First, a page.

Modeling the distribution of the volcanic aerosol cloud from the 1783–1784 Laki eruption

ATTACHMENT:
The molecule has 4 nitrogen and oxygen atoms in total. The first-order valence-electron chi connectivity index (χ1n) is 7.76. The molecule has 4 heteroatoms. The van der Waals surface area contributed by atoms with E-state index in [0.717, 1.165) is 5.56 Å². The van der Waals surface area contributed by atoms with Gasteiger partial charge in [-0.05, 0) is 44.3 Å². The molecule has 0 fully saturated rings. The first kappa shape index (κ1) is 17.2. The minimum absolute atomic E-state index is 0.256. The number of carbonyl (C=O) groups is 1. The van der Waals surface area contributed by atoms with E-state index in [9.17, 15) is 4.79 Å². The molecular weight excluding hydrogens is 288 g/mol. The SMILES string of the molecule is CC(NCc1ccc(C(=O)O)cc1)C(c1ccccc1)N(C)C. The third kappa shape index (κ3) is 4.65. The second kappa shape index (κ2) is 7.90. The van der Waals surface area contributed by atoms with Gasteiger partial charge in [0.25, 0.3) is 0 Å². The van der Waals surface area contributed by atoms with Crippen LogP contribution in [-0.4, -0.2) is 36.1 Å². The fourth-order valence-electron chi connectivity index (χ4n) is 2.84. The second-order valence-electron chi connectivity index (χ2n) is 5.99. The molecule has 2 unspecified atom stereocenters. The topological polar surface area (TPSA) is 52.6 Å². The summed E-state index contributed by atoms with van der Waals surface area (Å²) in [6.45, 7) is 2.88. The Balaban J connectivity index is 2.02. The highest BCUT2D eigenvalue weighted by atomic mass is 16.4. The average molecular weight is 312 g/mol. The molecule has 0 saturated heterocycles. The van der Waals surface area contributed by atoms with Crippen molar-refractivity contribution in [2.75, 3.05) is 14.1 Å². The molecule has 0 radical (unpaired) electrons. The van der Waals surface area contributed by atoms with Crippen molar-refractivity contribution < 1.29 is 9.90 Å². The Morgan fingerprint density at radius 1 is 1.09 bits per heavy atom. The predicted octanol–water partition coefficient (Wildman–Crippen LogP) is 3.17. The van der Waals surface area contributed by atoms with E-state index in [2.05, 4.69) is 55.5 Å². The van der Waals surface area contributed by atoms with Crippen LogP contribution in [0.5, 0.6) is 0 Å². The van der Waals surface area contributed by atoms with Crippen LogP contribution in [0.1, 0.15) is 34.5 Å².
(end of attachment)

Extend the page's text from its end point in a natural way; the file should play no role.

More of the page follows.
[1] We conducted simulations of the atmospheric transformation and transport of the emissions of the 1783–1784 Laki basaltic flood lava eruption (64.10°N, 17.15°W) using the NASA Goddard Institute for Space Studies modelE climate model coupled to a sulfur cycle chemistry model. The model simulations successfully reproduced the aerosol clouds of the 1912 Katmai and 1991 Mount Pinatubo eruptions, giving us confidence in the Laki simulations. Simulations of the Laki eruption produce peak zonal mean sulfate (SO4) concentrations of over 70 ppbv during August and into September 1783 in the upper troposphere and lower stratosphere at high latitudes. While the majority of the sulfate aerosol was removed during the fall and early winter, a significant aerosol perturbation remained into 1784. The peak SO2 gas loading was just over 37 megatons (Mt) in late June with the sulfate loading peaking in late August 1783 at 60 Mt over the average of 3 runs. This yielded a peak sulfate aerosol (75% H2SO4, 25% H2O) loading of over 80 Mt with the total aerosol produced during the entire eruption being about 165 Mt. The resulting sulfate deposition compares well with ice cores taken across Greenland. The top of atmosphere net radiative forcing peaks at −27 W/m2 over the high latitudes during late summer 1783 and produces a global mean forcing of −4 W/m2. The model results confirm that Northern Hemisphere high-latitude volcanic eruptions produce aerosols that remain mostly confined north of 30°N latitude.